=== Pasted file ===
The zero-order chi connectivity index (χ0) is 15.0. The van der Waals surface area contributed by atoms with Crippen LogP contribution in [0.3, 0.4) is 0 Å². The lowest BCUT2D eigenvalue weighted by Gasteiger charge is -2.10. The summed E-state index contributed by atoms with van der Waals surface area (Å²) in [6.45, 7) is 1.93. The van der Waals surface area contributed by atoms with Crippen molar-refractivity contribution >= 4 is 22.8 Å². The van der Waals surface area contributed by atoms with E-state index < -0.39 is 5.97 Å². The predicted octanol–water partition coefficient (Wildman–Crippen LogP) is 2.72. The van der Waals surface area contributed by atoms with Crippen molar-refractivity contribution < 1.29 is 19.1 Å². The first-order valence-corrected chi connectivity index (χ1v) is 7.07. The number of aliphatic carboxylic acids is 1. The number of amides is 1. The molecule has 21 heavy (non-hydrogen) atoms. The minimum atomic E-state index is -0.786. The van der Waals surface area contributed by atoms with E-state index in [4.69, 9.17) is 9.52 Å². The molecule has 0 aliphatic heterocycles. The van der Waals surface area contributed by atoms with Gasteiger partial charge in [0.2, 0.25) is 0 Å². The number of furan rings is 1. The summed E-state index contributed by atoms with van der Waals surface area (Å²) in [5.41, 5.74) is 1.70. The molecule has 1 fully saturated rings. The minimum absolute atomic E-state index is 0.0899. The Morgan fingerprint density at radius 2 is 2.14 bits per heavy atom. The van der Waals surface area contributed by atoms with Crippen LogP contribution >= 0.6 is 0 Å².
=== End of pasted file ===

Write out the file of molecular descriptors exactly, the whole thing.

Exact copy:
The zero-order chi connectivity index (χ0) is 15.0. The van der Waals surface area contributed by atoms with Crippen LogP contribution in [0.3, 0.4) is 0 Å². The lowest BCUT2D eigenvalue weighted by Gasteiger charge is -2.10. The summed E-state index contributed by atoms with van der Waals surface area (Å²) in [6.45, 7) is 1.93. The van der Waals surface area contributed by atoms with Crippen molar-refractivity contribution >= 4 is 22.8 Å². The van der Waals surface area contributed by atoms with E-state index < -0.39 is 5.97 Å². The predicted octanol–water partition coefficient (Wildman–Crippen LogP) is 2.72. The van der Waals surface area contributed by atoms with Crippen molar-refractivity contribution < 1.29 is 19.1 Å². The first-order valence-corrected chi connectivity index (χ1v) is 7.07. The number of aliphatic carboxylic acids is 1. The number of amides is 1. The molecule has 21 heavy (non-hydrogen) atoms. The minimum atomic E-state index is -0.786. The van der Waals surface area contributed by atoms with E-state index in [4.69, 9.17) is 9.52 Å². The molecule has 0 aliphatic heterocycles. The van der Waals surface area contributed by atoms with Gasteiger partial charge in [0.2, 0.25) is 0 Å². The number of furan rings is 1. The summed E-state index contributed by atoms with van der Waals surface area (Å²) in [5.41, 5.74) is 1.70. The molecule has 1 fully saturated rings. The minimum absolute atomic E-state index is 0.0899. The Morgan fingerprint density at radius 2 is 2.14 bits per heavy atom. The van der Waals surface area contributed by atoms with Crippen LogP contribution >= 0.6 is 0 Å².